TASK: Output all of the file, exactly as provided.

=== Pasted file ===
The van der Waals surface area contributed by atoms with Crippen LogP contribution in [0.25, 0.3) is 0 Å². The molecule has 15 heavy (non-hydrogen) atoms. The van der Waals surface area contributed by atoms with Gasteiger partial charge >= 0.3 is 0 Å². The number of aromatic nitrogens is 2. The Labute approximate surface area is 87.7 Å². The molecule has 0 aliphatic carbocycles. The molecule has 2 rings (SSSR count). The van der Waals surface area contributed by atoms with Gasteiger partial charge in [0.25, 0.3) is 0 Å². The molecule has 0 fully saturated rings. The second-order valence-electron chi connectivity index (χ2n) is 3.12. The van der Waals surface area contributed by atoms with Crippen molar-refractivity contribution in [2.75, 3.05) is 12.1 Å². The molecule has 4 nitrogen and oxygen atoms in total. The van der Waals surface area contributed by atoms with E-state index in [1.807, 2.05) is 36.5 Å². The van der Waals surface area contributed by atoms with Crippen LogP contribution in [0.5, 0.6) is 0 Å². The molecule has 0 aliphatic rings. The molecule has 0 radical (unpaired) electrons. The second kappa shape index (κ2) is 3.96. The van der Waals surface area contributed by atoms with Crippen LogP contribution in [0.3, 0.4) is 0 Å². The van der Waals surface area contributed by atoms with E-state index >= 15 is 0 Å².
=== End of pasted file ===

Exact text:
The van der Waals surface area contributed by atoms with Crippen LogP contribution in [0.25, 0.3) is 0 Å². The molecule has 15 heavy (non-hydrogen) atoms. The van der Waals surface area contributed by atoms with Gasteiger partial charge >= 0.3 is 0 Å². The number of aromatic nitrogens is 2. The Labute approximate surface area is 87.7 Å². The molecule has 0 aliphatic carbocycles. The molecule has 2 rings (SSSR count). The van der Waals surface area contributed by atoms with Gasteiger partial charge in [0.25, 0.3) is 0 Å². The molecule has 0 fully saturated rings. The second-order valence-electron chi connectivity index (χ2n) is 3.12. The van der Waals surface area contributed by atoms with Crippen molar-refractivity contribution in [2.75, 3.05) is 12.1 Å². The molecule has 4 nitrogen and oxygen atoms in total. The van der Waals surface area contributed by atoms with E-state index in [1.807, 2.05) is 36.5 Å². The van der Waals surface area contributed by atoms with Crippen LogP contribution in [0.5, 0.6) is 0 Å². The molecule has 0 aliphatic rings. The molecule has 0 radical (unpaired) electrons. The second kappa shape index (κ2) is 3.96. The van der Waals surface area contributed by atoms with Crippen LogP contribution in [0.3, 0.4) is 0 Å². The van der Waals surface area contributed by atoms with E-state index >= 15 is 0 Å².